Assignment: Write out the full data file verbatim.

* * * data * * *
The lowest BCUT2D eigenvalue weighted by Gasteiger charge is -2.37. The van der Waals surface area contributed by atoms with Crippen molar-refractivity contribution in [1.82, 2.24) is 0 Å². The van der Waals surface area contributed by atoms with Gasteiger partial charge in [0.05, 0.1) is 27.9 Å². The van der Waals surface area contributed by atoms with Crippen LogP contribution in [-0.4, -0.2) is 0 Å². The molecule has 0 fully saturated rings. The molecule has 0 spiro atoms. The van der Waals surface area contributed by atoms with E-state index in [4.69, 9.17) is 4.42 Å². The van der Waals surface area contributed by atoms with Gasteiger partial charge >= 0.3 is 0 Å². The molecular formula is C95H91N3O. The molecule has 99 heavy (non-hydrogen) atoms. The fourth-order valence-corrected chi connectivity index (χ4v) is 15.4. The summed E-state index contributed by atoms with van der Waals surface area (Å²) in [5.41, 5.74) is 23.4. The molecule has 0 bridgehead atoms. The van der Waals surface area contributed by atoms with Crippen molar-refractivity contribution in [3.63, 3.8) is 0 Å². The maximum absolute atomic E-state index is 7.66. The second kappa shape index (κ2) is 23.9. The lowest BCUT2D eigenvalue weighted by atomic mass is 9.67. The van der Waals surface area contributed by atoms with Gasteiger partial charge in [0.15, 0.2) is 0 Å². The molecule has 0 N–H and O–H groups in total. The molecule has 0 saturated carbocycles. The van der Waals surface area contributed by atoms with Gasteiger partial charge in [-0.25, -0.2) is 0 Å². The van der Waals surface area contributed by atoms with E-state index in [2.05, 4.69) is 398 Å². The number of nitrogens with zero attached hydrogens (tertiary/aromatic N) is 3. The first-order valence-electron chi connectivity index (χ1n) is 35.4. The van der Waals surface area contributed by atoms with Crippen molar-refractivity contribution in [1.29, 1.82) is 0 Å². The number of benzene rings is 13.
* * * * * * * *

The lowest BCUT2D eigenvalue weighted by Gasteiger charge is -2.37. The van der Waals surface area contributed by atoms with Crippen molar-refractivity contribution in [1.82, 2.24) is 0 Å². The van der Waals surface area contributed by atoms with Gasteiger partial charge in [0.05, 0.1) is 27.9 Å². The van der Waals surface area contributed by atoms with Crippen LogP contribution in [-0.4, -0.2) is 0 Å². The molecule has 0 fully saturated rings. The molecule has 0 spiro atoms. The van der Waals surface area contributed by atoms with E-state index in [4.69, 9.17) is 4.42 Å². The van der Waals surface area contributed by atoms with Gasteiger partial charge >= 0.3 is 0 Å². The molecular formula is C95H91N3O. The molecule has 99 heavy (non-hydrogen) atoms. The fourth-order valence-corrected chi connectivity index (χ4v) is 15.4. The summed E-state index contributed by atoms with van der Waals surface area (Å²) in [5.41, 5.74) is 23.4. The molecule has 0 bridgehead atoms. The van der Waals surface area contributed by atoms with Crippen molar-refractivity contribution in [3.63, 3.8) is 0 Å². The maximum absolute atomic E-state index is 7.66. The second kappa shape index (κ2) is 23.9. The lowest BCUT2D eigenvalue weighted by atomic mass is 9.67. The van der Waals surface area contributed by atoms with Gasteiger partial charge in [0.15, 0.2) is 0 Å². The molecule has 0 N–H and O–H groups in total. The molecule has 0 saturated carbocycles. The van der Waals surface area contributed by atoms with Gasteiger partial charge in [-0.25, -0.2) is 0 Å². The van der Waals surface area contributed by atoms with E-state index in [2.05, 4.69) is 398 Å². The number of nitrogens with zero attached hydrogens (tertiary/aromatic N) is 3. The first-order valence-electron chi connectivity index (χ1n) is 35.4. The van der Waals surface area contributed by atoms with Crippen molar-refractivity contribution in [1.29, 1.82) is 0 Å². The number of benzene rings is 13.